New Orleans is preoccupied “with race, class, heritage, style, and the absence of style.” She does nail that feature the deep South shares with fundamentalists everywhere: “the solidarity engendered by outside disapproval.” And yet, she believes that the South, not California, is for America “the future, the secret source of malevolent and benevolent energy, the psychic center.”

            But her method is to present in detail her observations of the backwardness, prejudice, ignorance, and squalor of each tiny gas station-cum-eating joint in rural Mississippi and Alabama where they stopped—and then to record interviews with the country-club set, which in this case includes Hodding Carter III. The method leaves out the whole huge middle, and she acknowledges it.

            In the very short “California Notes,” Didion uses an informal commission to observe and write about the 1976 Patty Hearst trial to ignore the trial and look at some of her own misapprehensions about her class and its tastes, which she absorbed growing up in California. Though she does not say it expressly, she must have realized that she could not look at Patty Hearst and her background with the objectivity she had once imagined she possessed. Her account of the trial was never written.

Sunday, March 5, 2017

Dead Friends

Sitting on the terrace of the Monterey Court on a recent mild February evening in Tucson and listening to my neighbor John Coinman finish a song about the loss of an old friend, my attention turned inward. When you lose a friend who was the companion of your youth, your blood brother with whom you shared all the hope and determination of conquering the world with your art—when this happens to you and you are my friend John, you sing a song about it.
            My friendship with Pat Kent, dead these twenty-five years now, was like John’s with his friend: hitchhiking together through the Southwest, dropping out of college together, getting as far from home as we could, dreaming of being writers. What happens when you lose a friend so close you finish each other’s sentences? You finish your own sentences, I guess.
            It’s an old, old story, older even than the Greek epics. Gilgamesh’s friendship with Enkidu, the tamed wild man of the forest, begins with a fight that ends in their sworn fellowship. Together they kill the Bull of Heaven sent by the vengeful goddess Ishtar. Together they tackle the most fearsome creature imaginable, the Humbaba. Gilgamesh strikes the first blow, Enkidu the second. We are not told who strikes the third blow that fells the monster; thus does the poet indicate the closeness of their cooperation. To find the creature, Gilgamesh and Enkidu have braved the fearsome wood that stretches ten thousand leagues in every direction. But Enkidu has a dream: the gods have decided that one of them must die. Enkidu knows that Gilgamesh is the hero of this poem, so it is Enkidu who sickens and dies. The author of the Gilgamesh epic, writing at the end of the third millennium before Christ, knows the varied feelings the death of a friend engenders and how these are mixed.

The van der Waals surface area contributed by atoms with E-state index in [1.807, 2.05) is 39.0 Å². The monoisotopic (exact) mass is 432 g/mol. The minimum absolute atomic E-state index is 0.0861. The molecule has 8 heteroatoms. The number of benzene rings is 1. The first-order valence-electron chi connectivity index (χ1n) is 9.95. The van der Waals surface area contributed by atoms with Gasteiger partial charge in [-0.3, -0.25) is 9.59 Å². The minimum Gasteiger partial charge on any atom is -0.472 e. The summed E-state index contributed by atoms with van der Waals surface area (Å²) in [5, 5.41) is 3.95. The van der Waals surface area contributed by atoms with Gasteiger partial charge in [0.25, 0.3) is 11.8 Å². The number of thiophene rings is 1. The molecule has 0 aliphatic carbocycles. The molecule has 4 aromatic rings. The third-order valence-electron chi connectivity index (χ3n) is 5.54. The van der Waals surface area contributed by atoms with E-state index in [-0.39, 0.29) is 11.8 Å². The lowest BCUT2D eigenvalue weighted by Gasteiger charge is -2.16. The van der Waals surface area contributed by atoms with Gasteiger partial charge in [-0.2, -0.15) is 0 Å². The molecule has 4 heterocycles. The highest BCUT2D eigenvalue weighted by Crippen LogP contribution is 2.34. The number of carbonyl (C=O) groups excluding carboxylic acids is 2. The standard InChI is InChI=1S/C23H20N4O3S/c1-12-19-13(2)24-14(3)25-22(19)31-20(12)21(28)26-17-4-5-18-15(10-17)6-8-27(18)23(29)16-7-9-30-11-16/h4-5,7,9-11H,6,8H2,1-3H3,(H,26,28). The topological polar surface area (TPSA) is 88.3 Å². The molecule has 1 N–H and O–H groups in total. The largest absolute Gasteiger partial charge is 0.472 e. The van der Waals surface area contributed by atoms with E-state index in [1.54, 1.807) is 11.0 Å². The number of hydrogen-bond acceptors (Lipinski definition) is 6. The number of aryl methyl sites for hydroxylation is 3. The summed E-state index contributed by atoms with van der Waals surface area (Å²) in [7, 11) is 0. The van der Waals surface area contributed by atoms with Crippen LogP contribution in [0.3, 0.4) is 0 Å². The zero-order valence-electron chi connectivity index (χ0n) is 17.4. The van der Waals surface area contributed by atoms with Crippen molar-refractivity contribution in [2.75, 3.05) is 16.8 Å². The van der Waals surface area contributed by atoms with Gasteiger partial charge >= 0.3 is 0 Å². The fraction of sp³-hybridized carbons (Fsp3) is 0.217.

When my friend Pat died he and I were in our late forties. The bloom of youth was off, but there was plenty of world left to conquer. Pat had increased the number of languages for which he did technical translations to twenty-two—he was a remarkable linguist. I had published my fourth book and was a couple of years from being named chair of my college department. His cancer had already metastasized when he was diagnosed and took only about a year to kill him. This death brought me stinging grief followed by the emptiness of loss. But other feelings forced themselves into the grief. The bloom of youth was off for sure with the realization of my own mortality. Pat’s death was the closest that had yet touched me. A kind of futility replaced my anticipation of the future.
            Montaigne’s great friend Étienne de La Boétie was only thirty-two when he died, and Montaigne was thirty. He celebrates their comradeship in one of his first essays, “On Friendship.” Astute readers, including Virginia Woolf and Montaigne’s translator Donald Frame, have written about his need to write to preserve his mental health, and the fact that the first series of essays was written in the half dozen years after the death of his friend. He tells us himself that his first idea about the form his writing should take was letters written to La Boétie. But he happily settled on a form which, if he didn’t invent it, certainly traces its modern origin to him. For Adam Gopnik, the form of the essay itself reproduces the wish to communicate in this personal fashion: it says to the reader, “You’re my best friend.”
            Gilgamesh experiences a profound fear of his own death following that of his friend. He goes on a quest for eternal life. After a number of adventures, the futility of the quest finally gets through to him, and he returns to the city of Uruk, whose walls he built himself, and, in the words of one of his translators, Nancy Sandars, he “engraved on a stone the whole story.”
            Grief, thoughts of one’s own mortality, and a stab at immortality for ourselves, our dead friends, and our friendship. Sing the song, build the city and preserve the story in stone, write the essay.